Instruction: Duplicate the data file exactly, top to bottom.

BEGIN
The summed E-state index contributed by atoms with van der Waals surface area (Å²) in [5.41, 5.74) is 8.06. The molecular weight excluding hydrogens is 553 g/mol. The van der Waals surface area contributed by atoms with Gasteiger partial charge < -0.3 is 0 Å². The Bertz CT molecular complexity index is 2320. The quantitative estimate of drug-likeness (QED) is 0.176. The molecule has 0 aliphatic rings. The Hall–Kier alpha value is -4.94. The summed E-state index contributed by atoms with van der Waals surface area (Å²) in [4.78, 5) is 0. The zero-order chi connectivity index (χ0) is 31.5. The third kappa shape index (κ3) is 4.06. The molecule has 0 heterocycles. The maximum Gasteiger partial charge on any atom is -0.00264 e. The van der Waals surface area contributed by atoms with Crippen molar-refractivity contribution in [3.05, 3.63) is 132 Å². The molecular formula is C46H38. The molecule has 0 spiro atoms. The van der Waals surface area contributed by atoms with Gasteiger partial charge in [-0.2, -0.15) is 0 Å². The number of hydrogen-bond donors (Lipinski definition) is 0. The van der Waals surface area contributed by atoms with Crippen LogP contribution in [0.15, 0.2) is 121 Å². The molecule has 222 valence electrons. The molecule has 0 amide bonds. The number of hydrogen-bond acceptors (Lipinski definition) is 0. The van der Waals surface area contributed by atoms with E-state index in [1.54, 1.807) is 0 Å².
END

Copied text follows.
The summed E-state index contributed by atoms with van der Waals surface area (Å²) in [5.41, 5.74) is 8.06. The molecular weight excluding hydrogens is 553 g/mol. The van der Waals surface area contributed by atoms with Gasteiger partial charge < -0.3 is 0 Å². The Bertz CT molecular complexity index is 2320. The quantitative estimate of drug-likeness (QED) is 0.176. The molecule has 0 aliphatic rings. The Hall–Kier alpha value is -4.94. The summed E-state index contributed by atoms with van der Waals surface area (Å²) in [4.78, 5) is 0. The zero-order chi connectivity index (χ0) is 31.5. The third kappa shape index (κ3) is 4.06. The molecule has 0 heterocycles. The maximum Gasteiger partial charge on any atom is -0.00264 e. The van der Waals surface area contributed by atoms with Crippen molar-refractivity contribution in [3.05, 3.63) is 132 Å². The molecular formula is C46H38. The molecule has 0 spiro atoms. The van der Waals surface area contributed by atoms with Gasteiger partial charge in [-0.2, -0.15) is 0 Å². The number of hydrogen-bond donors (Lipinski definition) is 0. The van der Waals surface area contributed by atoms with Crippen LogP contribution in [0.15, 0.2) is 121 Å². The molecule has 222 valence electrons. The molecule has 0 amide bonds. The number of hydrogen-bond acceptors (Lipinski definition) is 0. The van der Waals surface area contributed by atoms with E-state index in [1.54, 1.807) is 0 Å².